• Maundy Thursday, including the Eucharist and the foot-washing ritual 24 March 7:30pm
  • Good Friday: 25 March 10.00am
  • Easter Vigil: 26 March from 8.00pm
  • Easter Day, including the Eucharist and a re-affirmation of baptism: 27 March 10.00am


The order for the reaffirmation of baptism on Easter Day

Sisters and brothers, in our baptism, we died and were buried with Christ, so that we might rise with him to new life. We were initiated into Christ’s holy church and brought to life through water and the Spirit. God’s mighty acts of salvation for us and for all people are gracious gifts, freely given.

As we reaffirm our baptism, we declare our common allegiance to Christ and seek to be obedient to his will.

And so I ask you now:

Do you turn to Christ?

    I turn to Christ.

Do you repent of your sins?

    I repent of my sins.

Do you renounce evil

and the false values of this world?

    I renounce them.


And now I ask you to confess the faith into which you were baptised, and in which you continue to live and grow:

Do you believe in God, who made you and loves you?

    I believe in God, the Father almighty,

    creator of heaven and earth.


Do you believe in Jesus Christ, your Saviour and Lord?

    I believe in Jesus Christ, God’s only Son, our Lord,

    who was conceived by the Holy Spirit,

    born of the Virgin Mary,

    suffered under Pontius Pilate,

    was crucified, died, and was buried;

    he descended to the dead.

    On the third day he rose again;

    he ascended into heaven,

    he is seated at the right hand of the Father,

    and he will come to judge the living and the dead.


Do you believe in the Holy Spirit, and the continuing work of our salvation?

    I believe in the Holy Spirit,

    the holy catholic Church,

    the communion of saints,

    the forgiveness of sins,

    the resurrection of the body,

    and the life everlasting.  Amen.


This is the faith of God’s baptised people.

    We are not ashamed to confess it

    in Christ our Lord.

(Water is poured into the font.)

Come Lord Jesus,

refresh the lives of your faithful people.

(The people are sprinkled with water.)

(During the music those who wish to are invited to come to the font and, using the water, make the sign of the cross on yourself, or your neighbour with the words, I/You belong to Christ.)

LitBit Commentary – Alexander Schmemann on Prayer

LitBits Logo - 2

We pray in Christ, and he, through his Holy Spirit, prays in us, who are gathered in his name. “And because you are sons, God has sent the Spirit of his Son into our hearts, crying, ‘Abba, Father!’” (Galatians 4.6). We can add nothing to this prayer, but according to his will, according to his love, we have become members of his body, we are one with him and have participation in his protection and intercession for the world.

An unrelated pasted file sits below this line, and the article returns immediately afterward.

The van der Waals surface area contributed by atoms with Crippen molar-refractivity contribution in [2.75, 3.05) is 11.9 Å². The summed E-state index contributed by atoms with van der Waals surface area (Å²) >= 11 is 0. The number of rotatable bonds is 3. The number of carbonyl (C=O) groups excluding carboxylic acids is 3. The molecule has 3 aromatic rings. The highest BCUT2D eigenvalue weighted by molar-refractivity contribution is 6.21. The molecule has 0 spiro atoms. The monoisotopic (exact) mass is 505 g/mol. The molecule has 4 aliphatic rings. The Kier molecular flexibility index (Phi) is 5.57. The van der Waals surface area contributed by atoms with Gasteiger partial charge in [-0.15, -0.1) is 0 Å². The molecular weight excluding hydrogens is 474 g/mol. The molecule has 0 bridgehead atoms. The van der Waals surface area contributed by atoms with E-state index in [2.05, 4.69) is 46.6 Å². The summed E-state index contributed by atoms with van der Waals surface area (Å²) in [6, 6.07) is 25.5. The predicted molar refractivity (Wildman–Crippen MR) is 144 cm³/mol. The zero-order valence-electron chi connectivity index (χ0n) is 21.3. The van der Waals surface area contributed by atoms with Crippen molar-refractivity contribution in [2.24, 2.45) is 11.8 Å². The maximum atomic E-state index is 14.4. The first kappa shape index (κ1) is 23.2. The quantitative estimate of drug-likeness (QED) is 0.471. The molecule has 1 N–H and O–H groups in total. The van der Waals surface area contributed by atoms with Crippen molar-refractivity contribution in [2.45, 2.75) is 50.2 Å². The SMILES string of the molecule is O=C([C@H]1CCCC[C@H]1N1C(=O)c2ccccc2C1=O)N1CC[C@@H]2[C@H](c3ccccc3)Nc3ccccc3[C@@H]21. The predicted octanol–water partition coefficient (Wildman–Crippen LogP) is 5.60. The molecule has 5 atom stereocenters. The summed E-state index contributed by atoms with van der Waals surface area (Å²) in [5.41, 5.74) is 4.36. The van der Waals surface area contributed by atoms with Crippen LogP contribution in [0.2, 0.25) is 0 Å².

Alexander Schmemann, The Eucharist, p.54


How to use LitBit Features and Commentaries.

Yarra Yarra Presbytery Update February 2016

Presbytery News, February 8 2016

The Major Strategic Review is nearing its end, and is doing the rounds across the synod through February and March giving people the opportunity to hear and give feedback on its vision and plans as well as explore its findings and the potential changes for the church. The session to be held in this region is happening a month from today on Tuesday 8th March from 6:30pm-9:30pm (with a break) at Heathmont UC. I recommend it to you regardless of whether you are planning to nominate to attend the Synod meeting as a member and engage in conversations there. More information can be found here and you are invited to register to help with catering.


Other news:

  • Our next whole of council meeting is coming up on Saturday 27th February. Stay tuned for the agenda and reports.
  • Transform conference – ‘Transform’ is an initiative of several inner-city Uniting Church congregations:Brunswick Uniting ChurchChurch of All Nations, the Congregation of Mark the Evangelist and Wesley Uniting Church and seeks to gather young adults who might be alone in their home congregation or have no home congregation but want to explore faith. The next Transform conference will be held on the weekend of 19th-21st February 2016, featuring Rev Prof Bill Loader on the theme ‘The Bible, faith and human sexuality’. More information here
  • Clinical Pastoral Education – the next CPE program being offered under the Commission for Mission will commence 4thAugust; applications close 9th June.
  • Exclusion and Embrace: Disability, Justice and Spirituality – this multi-faith conference reflects a growing interest in issues of faith and meaning in the lived experience of disability. It is to be held 21-23 August 2016 at the Jasper Hotel, 489 Elizabeth Street, Melbourne. For more information see the website